windows - How to create a wifi private network

23
2014-04
  • haynar

    Is there a way to create a private wifi network, i.e. for file sharing? Consider there are 2 notebooks (Win-Win or Mac-Win or Mac-Mac) and someone wants to share some content with other. How can I create such kind of network?

  • Answers
  • Garrett

    Setup an ad-hoc WiFi network.

    Win-Win
    Mac-Mac
    Win-Mac - Choose one of the two above options, and connect to the new network as a client on the other PC.

  • Spiff

    If the Mac-Mac case is Lion-Lion with relatively recent Macs, then just click on the AirDrop icon on the sidebar of any Finder window on each machine. Lion takes care of discovering other recent Lion Macs in wireless range and displaying them in the AirDrop window, and then you just drag files right onto their icons and Lion takes care of encrypted point-to-point high speed wireless transfer of those files.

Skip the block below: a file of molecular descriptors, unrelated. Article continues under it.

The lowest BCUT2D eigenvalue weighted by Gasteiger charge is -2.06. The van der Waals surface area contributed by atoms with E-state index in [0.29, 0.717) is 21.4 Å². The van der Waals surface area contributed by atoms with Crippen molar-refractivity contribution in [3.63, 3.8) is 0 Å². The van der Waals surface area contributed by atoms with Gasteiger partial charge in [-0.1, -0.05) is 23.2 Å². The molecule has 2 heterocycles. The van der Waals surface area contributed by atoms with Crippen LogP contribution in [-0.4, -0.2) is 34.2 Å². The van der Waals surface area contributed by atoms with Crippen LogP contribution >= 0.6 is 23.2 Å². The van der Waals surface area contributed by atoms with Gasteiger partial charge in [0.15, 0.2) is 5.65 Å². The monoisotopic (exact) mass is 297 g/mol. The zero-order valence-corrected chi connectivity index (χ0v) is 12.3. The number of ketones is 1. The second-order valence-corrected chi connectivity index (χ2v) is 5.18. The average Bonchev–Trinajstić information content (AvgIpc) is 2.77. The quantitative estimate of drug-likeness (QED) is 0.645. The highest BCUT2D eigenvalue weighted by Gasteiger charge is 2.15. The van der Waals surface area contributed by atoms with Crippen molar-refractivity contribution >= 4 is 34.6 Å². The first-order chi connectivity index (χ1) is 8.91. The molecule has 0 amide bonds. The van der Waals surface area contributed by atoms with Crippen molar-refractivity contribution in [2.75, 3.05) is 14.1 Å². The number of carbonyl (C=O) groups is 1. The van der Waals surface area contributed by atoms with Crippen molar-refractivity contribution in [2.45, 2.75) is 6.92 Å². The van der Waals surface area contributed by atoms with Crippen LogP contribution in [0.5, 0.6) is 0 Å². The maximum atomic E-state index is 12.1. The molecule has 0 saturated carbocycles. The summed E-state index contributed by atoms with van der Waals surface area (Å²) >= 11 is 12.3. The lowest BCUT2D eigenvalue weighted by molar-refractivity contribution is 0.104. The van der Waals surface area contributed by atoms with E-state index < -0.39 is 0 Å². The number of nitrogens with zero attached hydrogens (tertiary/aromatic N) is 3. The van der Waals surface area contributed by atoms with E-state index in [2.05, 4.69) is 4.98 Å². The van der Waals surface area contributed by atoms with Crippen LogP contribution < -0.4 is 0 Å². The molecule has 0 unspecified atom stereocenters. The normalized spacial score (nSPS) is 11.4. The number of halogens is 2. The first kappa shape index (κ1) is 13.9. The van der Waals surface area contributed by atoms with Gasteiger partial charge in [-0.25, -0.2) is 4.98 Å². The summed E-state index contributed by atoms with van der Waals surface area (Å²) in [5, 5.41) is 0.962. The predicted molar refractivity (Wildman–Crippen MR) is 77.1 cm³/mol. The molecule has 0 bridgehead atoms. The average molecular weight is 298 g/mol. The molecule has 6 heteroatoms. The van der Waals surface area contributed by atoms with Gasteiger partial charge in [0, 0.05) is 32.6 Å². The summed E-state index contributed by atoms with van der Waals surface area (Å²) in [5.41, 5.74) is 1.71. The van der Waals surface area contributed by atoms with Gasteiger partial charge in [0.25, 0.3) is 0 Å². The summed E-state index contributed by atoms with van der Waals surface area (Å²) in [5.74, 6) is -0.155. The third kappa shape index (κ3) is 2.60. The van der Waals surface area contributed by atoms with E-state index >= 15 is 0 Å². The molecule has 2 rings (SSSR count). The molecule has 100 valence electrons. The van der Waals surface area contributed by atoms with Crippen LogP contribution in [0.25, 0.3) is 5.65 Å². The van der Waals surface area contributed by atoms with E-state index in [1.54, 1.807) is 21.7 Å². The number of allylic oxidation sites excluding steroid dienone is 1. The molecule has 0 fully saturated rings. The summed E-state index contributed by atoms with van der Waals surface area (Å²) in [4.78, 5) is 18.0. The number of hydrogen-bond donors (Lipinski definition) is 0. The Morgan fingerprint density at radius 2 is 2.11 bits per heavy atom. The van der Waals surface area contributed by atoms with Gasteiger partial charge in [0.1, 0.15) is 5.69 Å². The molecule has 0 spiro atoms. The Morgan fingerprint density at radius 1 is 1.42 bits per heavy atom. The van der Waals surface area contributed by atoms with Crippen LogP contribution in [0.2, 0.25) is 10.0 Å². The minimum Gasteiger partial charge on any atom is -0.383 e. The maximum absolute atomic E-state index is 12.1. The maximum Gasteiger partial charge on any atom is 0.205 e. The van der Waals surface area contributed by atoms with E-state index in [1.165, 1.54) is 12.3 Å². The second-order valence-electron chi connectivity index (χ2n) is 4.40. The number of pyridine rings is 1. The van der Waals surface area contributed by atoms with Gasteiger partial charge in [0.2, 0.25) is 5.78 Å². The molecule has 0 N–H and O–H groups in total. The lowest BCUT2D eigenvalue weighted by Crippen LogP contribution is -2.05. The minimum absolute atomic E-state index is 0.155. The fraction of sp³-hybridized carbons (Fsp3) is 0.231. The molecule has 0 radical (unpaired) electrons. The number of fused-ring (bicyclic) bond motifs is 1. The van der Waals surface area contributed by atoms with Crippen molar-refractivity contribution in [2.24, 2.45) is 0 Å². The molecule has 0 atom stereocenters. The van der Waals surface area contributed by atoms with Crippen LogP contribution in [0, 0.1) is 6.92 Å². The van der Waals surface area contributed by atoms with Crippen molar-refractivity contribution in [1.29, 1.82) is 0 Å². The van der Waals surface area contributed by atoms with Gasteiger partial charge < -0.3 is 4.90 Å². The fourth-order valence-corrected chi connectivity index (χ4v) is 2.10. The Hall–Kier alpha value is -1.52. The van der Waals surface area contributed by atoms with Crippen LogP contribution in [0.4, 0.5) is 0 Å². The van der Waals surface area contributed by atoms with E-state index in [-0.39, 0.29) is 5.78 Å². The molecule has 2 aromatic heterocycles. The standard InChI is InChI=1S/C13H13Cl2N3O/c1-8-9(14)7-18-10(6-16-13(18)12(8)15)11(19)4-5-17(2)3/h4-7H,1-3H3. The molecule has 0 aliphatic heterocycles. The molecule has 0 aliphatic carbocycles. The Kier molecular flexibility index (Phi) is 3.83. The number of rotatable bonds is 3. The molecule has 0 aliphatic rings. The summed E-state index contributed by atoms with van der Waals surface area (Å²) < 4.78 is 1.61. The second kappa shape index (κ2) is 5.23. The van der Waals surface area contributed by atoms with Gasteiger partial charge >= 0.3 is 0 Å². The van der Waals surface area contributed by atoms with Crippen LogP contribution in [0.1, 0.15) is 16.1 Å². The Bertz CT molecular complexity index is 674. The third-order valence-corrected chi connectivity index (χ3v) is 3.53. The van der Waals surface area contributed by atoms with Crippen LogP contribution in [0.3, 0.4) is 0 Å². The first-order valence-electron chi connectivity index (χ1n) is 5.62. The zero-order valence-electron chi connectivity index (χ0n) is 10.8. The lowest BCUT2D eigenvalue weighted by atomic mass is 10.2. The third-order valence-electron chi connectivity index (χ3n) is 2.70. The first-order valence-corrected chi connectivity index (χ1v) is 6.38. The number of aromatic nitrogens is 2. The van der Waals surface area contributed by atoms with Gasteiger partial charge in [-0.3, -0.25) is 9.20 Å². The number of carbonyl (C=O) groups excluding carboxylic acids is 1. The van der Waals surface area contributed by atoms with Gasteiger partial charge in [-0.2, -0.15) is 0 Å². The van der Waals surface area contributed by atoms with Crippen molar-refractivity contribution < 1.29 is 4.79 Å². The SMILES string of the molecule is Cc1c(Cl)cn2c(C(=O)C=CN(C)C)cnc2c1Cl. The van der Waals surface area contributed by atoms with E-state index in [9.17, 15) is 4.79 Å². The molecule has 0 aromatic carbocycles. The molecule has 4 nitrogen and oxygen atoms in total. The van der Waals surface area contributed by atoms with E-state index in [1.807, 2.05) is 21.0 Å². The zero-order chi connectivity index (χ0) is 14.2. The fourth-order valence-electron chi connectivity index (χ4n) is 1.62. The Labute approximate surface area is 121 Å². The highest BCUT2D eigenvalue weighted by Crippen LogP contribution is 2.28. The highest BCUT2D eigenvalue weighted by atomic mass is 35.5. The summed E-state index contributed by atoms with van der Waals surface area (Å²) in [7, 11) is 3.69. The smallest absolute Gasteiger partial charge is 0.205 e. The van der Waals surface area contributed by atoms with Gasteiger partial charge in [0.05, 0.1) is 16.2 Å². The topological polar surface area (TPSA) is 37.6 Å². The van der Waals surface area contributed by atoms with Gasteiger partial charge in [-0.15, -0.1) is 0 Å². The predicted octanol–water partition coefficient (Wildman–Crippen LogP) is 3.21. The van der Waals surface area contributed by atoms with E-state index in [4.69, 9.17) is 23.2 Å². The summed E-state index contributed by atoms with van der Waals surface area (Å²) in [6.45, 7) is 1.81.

• Related Question

    osx - Automatically Connecting to Hidden SSID WiFi Network
  • Zack

    My MacBook Pro will not automatically connect to a Wireless network with a hidden SSID. It makes me select the "Join Other Network..." in the Airport menu (in the system tray), where I need to input the name of the network, then security type, password and wait for it to connect. This is becoming increasingly annoying to have to do every time I come back to my desk.

    I'm running Mac OS X 10.5 and there doesn't seem to be an option to connect to a specific network, but rather "Preferred Networks." The only network I have set as Preferred that's in range is my home network, and it still doesn't automatically connect. Making the network publicly visible isn't under my control, so I'm stuck with what's currently in place.

    Reader's Digest version: How do I make my MacBook Pro automatically connect to a WiFi Network with a hidden SSID without having to "configure" it every time I want to connect?


  • Related Answers
  • CesarB

    Automatically connecting to a network with a hidden SSID is a bad idea.